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Call for speedy passage of amendments to Foreign Investments Act, removal of anti-competitive restrictions on foreign investments needed

PASIG CITY, Philippines – The prized C5 Road corridor that transcends Pasig and Quezon City starts to bustle with redevelopment and other urban activities in this morning image, 11 March 2018 file. Senator Win Gatchalian is championing several economic reform bills that aim to foster an inclusive, efficient, and competitive business environment in the Philippines, and ensure the country will capture a lion’s share of foreign investments. Photo by Mark Cayabyab/OS WIN GATCHALIAN

Senator Win Gatchalian stressed the need to amend the country’s current economic laws to foster a more competitive business environment in the Philippines as he called on the Senate to accelerate the passage of much-needed legislative reforms designed to make the country more adaptable to current and future business demands and trends.

Gatchalian, chair of Senate Committee on Economic Affairs, made the statement in response to the executive branch’s renewed call for the next Congress to lift foreign ownership limits under the 1987 Constitution amid the slowdown of foreign direct investment (FDI) inflow in 2018.

“Nanatiling isang malaking hadlang sa pag-unlad ng ating bansa ang restrictive na batas at polisiya natin sa foreign investments sa bansa. Talagang napapanahon na muling pag-usapan ang pag-amiyenda sa ating mga batas upang mas ma-encourage ang mga dayuhang mamumuhunan na magbukas ng mga negosyo dito sa Pilipinas,” the lawmaker said.

“We should take advantage of the good economic performance of the country by further harnessing the country’s potential for foreign investment. This starts by reviewing and updating our laws to encourage the influx of foreign capital through the development of a more investment-friendly climate,” he added.

According to the Bangko Sentral ng Pilipinas (BSP), FDI attracted by the Philippines slowed by 4.4 percent to $9.8 billion in 2018 from $10.3 billion in 2017 amid the sharp drop on net investments in equity capital.

In 2017, the Philippines’ FDI of $10.3 billion paled in comparison with most of its peers in Southeast Asia, trailing behind the likes of Singapore ($63.57 billion), Indonesia ($22.17 billion) and Vietnam ($14.10 billion).

Gatchalian pointed out the Philippines “continues to lag behind its ASEAN neighbors in terms of capturing foreign investment due to the country’s relatively restrictive and less competitive economic policies.”

The lawmaker has championed several economic reform bills that aim to foster an inclusive, efficient, and competitive business environment in the Philippines, and ensure the country will capture a lion’s share of foreign investments.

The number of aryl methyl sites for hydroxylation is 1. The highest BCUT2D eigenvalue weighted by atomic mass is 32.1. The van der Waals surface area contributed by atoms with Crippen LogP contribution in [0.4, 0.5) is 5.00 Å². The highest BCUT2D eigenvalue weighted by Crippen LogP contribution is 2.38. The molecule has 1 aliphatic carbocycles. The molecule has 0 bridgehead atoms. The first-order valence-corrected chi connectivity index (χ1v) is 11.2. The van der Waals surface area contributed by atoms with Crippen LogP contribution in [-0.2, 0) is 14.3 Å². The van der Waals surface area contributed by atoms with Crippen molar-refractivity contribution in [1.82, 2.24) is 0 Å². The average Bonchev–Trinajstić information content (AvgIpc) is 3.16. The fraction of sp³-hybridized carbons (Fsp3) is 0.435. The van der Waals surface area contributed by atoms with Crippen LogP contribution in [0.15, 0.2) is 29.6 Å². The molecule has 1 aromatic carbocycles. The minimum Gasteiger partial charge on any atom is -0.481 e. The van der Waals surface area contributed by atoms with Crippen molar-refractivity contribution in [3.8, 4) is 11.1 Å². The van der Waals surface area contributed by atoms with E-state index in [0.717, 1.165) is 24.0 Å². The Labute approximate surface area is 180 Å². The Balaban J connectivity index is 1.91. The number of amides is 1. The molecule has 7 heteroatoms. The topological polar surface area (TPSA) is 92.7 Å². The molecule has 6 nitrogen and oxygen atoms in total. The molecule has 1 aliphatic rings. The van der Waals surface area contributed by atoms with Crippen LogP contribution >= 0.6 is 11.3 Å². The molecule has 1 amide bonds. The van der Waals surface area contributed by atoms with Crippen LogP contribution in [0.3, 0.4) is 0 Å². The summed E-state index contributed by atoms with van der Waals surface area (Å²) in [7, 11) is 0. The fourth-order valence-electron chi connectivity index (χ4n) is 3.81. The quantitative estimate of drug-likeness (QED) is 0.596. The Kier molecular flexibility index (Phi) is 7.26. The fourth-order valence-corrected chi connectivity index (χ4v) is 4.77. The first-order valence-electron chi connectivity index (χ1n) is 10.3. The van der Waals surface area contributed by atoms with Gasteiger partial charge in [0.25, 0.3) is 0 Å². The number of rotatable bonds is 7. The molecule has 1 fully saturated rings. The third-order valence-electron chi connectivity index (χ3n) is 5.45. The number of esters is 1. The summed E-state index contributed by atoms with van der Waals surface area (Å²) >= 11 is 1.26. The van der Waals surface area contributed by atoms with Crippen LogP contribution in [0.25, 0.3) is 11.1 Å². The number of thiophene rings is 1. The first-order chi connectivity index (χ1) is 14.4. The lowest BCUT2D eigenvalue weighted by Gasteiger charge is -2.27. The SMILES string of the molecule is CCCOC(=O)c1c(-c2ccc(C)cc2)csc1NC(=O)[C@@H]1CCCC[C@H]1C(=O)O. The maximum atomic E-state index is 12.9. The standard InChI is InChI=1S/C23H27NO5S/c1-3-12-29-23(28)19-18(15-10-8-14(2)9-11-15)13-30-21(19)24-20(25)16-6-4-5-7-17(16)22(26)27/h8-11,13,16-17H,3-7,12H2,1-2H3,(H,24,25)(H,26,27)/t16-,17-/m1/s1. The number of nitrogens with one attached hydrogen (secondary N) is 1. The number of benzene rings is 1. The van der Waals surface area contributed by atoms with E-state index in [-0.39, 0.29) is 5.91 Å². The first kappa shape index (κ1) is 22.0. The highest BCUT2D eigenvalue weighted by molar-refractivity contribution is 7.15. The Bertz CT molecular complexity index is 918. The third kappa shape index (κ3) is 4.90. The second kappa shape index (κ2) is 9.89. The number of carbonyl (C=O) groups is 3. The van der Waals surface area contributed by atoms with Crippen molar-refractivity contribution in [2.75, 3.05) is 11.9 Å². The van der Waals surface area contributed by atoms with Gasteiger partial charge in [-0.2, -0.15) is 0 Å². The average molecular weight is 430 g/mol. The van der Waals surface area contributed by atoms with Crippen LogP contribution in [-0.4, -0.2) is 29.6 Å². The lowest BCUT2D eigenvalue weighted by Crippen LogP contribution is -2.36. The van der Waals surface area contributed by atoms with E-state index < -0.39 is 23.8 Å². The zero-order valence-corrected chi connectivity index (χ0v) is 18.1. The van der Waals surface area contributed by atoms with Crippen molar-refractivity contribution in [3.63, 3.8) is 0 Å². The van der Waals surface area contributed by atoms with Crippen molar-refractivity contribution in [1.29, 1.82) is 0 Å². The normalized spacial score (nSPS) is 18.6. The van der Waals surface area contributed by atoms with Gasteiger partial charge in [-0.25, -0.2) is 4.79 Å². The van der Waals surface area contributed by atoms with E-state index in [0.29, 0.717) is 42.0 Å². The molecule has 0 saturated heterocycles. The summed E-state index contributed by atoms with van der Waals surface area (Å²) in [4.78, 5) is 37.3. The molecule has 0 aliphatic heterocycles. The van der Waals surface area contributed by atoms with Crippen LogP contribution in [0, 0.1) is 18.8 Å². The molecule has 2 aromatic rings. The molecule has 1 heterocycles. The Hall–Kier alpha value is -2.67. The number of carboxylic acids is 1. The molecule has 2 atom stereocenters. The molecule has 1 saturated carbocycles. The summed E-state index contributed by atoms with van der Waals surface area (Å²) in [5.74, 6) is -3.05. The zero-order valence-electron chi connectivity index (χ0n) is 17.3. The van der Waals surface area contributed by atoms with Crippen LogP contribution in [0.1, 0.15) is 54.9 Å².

Among these is Senate Bill No. 2102 or An Act Amending Republic Act No. 7042, otherwise known as the Foreign Investments Act (FIA) of 1991, which provides clarity to foreigners who are interested in investing in small and medium enterprises or practicing their profession in the Philippines.

With SB 2102, Gatchalian proposes to update FIA’s declaration of policy to encapsulate inclusive economic growth, advancements in technology, and the dynamic relationships among global and regional economies.

The bill also mandates the National Economic and Development Authority (NEDA), in cooperation and consultation with the Board of Investments, the Department of Trade and Industry (DTI), the Securities and Exchange Commission (SEC), and other pertinent government agencies to conduct an annual review of the country’s Foreign Investment Negative List (FINL) to ensure that the list is aligned with this policy.

Moreover, SB 2102 seeks to amend Section 4 of the FIA to expressly exclude “the practice of professions” from the coverage of the FIA, thus emphasizing that the law only governs equity investments in the Philippines by non-Filipinos.

He renewed his call for the removal of anti-competitive restrictions on foreign investments, pointing to key amendatory measures he has filed to erase these restrictions from key economic laws including the Public Services Act and the Retail Trade Liberalization Act.

“With global growth expected to moderate in 2019, it is time for us to pass legislative reforms that are responsive to the needs of the domestic economy and, at the same time, accommodate the dynamics of the regional and global environment,” Gatchalian said.